8. 8. Business Perspective In an interview with CNBC in December 2009, Google CEO Eric Schmidt said users who are concerned over Google retaining personal data must be guilty of unsuitable behavior. “If you have something that you don’t want anyone to know, maybe you shouldn’t be doing it in the first place.” Imagine this is extended from online to what you watch on tv, or where you were today just because technology facilitates the collection of that data.Oct-12 8
  9. 9. Consumer PerspectiveOct-12 9
  10. 10. Brand Impact • Concerns over online data collection, use and advertising methods has damaged the brands and reputations of several companies. • In just the past few years, these companies have been exposed for questionable methods of data collection and use and have had to quickly change their methods.Oct-12 10
  11. 11. Innovation and Customer ExpectationsInnovations in Interactive products and marketing continue to change theinformation we collect and how we use it. In addition, what customersexpect and how we inform them of our practices are also changing. Are customers aware of: Basic Principles: • What is being collected? • Set and Meet Customer Expectations • Who is collecting information? • Provide Notice and Choice • What it is being used for? • Provide Enhanced Notice When Needed • Who it is being shared with? • Gain Consent for Some PurposesOct-12 11
  12. 12. Mass and Direct Marketing Mass Marketing Direct Marketing • Television • Direct Mail • Radio • Telemarketing • Newspapers • Email Marketing • Magazines • Text Marketing • Billboards • Digital Marketing • Events • Customer Experience • Online Behavioral Advertising • Contextual Marketing • Social Media Marketing • Mobile Device Marketing • Location Based ServicesOct-12 12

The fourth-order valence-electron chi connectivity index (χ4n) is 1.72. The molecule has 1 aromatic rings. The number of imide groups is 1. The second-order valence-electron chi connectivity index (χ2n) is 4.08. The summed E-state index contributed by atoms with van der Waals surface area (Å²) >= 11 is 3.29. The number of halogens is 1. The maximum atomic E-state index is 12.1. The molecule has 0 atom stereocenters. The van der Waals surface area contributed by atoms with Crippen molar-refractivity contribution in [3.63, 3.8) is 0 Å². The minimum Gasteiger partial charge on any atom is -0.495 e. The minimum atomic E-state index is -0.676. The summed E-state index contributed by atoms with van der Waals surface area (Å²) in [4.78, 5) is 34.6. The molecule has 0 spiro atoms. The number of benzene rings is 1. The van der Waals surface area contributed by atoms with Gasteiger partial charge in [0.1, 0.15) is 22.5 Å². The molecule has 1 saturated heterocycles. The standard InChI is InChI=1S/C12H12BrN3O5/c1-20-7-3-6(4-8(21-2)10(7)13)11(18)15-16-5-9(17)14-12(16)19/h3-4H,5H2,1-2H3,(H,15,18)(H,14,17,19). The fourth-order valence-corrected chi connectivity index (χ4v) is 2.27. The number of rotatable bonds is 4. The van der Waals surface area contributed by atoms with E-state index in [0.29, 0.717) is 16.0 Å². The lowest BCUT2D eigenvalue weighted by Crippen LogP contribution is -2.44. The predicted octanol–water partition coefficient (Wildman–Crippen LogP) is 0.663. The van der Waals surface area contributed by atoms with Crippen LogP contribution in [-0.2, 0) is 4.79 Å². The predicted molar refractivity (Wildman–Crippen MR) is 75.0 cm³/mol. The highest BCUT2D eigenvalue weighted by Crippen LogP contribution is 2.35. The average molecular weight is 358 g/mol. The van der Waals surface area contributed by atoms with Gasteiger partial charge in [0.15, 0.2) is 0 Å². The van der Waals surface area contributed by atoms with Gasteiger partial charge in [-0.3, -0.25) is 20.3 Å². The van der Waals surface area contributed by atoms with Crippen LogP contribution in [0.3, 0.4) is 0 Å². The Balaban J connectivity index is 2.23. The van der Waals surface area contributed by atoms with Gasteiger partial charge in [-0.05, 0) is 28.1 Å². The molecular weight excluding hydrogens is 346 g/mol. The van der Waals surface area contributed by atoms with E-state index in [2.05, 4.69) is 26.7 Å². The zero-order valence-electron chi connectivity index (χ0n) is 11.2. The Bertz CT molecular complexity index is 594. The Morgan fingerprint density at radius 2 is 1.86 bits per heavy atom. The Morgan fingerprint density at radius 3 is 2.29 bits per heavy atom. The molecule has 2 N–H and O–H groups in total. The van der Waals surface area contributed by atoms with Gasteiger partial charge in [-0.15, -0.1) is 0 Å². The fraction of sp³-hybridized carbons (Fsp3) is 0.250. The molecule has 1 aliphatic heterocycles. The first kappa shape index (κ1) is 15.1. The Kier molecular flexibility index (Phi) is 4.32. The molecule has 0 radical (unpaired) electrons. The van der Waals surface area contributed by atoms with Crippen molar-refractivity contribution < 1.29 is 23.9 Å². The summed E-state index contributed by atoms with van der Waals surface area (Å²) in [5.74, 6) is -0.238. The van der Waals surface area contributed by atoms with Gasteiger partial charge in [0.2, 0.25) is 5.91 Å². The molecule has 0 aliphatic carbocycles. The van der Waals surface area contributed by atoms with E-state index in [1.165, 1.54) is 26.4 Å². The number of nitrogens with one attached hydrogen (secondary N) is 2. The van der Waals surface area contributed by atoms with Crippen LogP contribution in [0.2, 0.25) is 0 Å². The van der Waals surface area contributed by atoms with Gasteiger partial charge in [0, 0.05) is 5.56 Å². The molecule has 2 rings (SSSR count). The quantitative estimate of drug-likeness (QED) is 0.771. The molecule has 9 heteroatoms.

13. 13. Digital/Internet Advertising • The provision of free Internet services to consumers is largely dependent on Web site publishers and content providers receiving revenues from advertising. • While some of this advertising is presented in the form of untargeted online “billboards,” a growing percentage of the advertising consumers see online is the result of online behavioral advertising.Oct-12 13
  14. 14. Types of Digital Advertising  Contextual Advertising  Search  Blogging  Re-Targeting  Behavioral Advertising  Social Media  Mobile Applications  Location Based Services (GPS)Oct-12 14
  15. 15. Online AdvertisingOct-12 15
  16. 16. Cookies Session Stored only when user is connected to the particular Web server. Deleted when user disconnects from the Web site (e.g. shopping carts) Persistent Set to expire at some future point. Standard for authenticating return visitors to Web Sites that depend on real time information. (e.g. local weather reports) First Party A persistent cookie that is created by the Web site you are currently visiting Third Party A persistent cookie created by a Web site other than the one you are currently visiting; for example, by a third-party advertiser on that site. Oct-12 16
  17. 17. How Are Cookies Used? Site Customization To recognize return visitors/customers and present appropriate content Customer View Prospect ViewOct-12 17
  18. 18. Online Behavioral AdvertisingOnline Behavioral Advertising (OBA) is the tracking of a consumer’s online activities over timeacross unaffiliated Web sites to deliver advertising targeted to the consumer’s interests. Tracking pixel • IP Address • Pages Visited • Ads Viewed • Ads Clicked Tracking pixel Tracking pixel OBA includes advertising on multiple sites and site to site (re-targeting). Oct-12 18
  19. 19. Industry Growth • Online behavioral advertising represents a small but rapidly growing part of the online advertising market. Market research firm eMarketer reported that of the $23.4 billion to be spent advertising online in 2008, spending on behaviorally targeted online advertising was expected to reach $1 billion and to quadruple this year. • As this industry grows, so does the amount of information collected about consumer’s online activities. As a result, the risk for misuse of this information grows, as well as the scrutiny over how the information is collected, used and shared.Oct-12 19